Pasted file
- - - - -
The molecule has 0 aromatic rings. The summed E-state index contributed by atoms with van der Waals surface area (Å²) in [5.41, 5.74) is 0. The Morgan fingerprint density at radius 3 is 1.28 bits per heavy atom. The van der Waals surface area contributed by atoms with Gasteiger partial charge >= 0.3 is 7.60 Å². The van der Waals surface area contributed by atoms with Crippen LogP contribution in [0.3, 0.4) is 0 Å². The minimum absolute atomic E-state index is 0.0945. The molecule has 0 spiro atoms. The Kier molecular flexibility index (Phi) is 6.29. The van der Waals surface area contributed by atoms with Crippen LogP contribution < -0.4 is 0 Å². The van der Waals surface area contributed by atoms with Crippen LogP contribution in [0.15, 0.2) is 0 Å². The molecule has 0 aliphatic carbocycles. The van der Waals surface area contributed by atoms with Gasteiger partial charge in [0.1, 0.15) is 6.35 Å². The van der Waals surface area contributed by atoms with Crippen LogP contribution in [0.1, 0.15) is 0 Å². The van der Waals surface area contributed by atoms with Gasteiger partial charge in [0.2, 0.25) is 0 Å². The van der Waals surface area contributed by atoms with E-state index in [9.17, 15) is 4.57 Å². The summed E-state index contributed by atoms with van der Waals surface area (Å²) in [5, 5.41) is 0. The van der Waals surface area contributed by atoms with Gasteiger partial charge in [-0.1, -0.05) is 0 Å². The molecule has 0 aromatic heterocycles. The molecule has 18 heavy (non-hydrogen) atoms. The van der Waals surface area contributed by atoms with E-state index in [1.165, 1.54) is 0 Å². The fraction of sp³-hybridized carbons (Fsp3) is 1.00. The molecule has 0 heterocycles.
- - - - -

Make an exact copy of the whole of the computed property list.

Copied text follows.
The molecule has 0 aromatic rings. The summed E-state index contributed by atoms with van der Waals surface area (Å²) in [5.41, 5.74) is 0. The Morgan fingerprint density at radius 3 is 1.28 bits per heavy atom. The van der Waals surface area contributed by atoms with Gasteiger partial charge >= 0.3 is 7.60 Å². The van der Waals surface area contributed by atoms with Crippen LogP contribution in [0.3, 0.4) is 0 Å². The minimum absolute atomic E-state index is 0.0945. The molecule has 0 spiro atoms. The Kier molecular flexibility index (Phi) is 6.29. The van der Waals surface area contributed by atoms with Crippen LogP contribution < -0.4 is 0 Å². The van der Waals surface area contributed by atoms with Crippen LogP contribution in [0.15, 0.2) is 0 Å². The molecule has 0 aliphatic carbocycles. The van der Waals surface area contributed by atoms with Gasteiger partial charge in [0.1, 0.15) is 6.35 Å². The van der Waals surface area contributed by atoms with Crippen LogP contribution in [0.1, 0.15) is 0 Å². The van der Waals surface area contributed by atoms with Gasteiger partial charge in [0.2, 0.25) is 0 Å². The van der Waals surface area contributed by atoms with E-state index in [9.17, 15) is 4.57 Å². The summed E-state index contributed by atoms with van der Waals surface area (Å²) in [5, 5.41) is 0. The van der Waals surface area contributed by atoms with Gasteiger partial charge in [-0.1, -0.05) is 0 Å². The molecule has 0 aromatic heterocycles. The molecule has 18 heavy (non-hydrogen) atoms. The van der Waals surface area contributed by atoms with E-state index in [1.165, 1.54) is 0 Å². The fraction of sp³-hybridized carbons (Fsp3) is 1.00. The molecule has 0 heterocycles.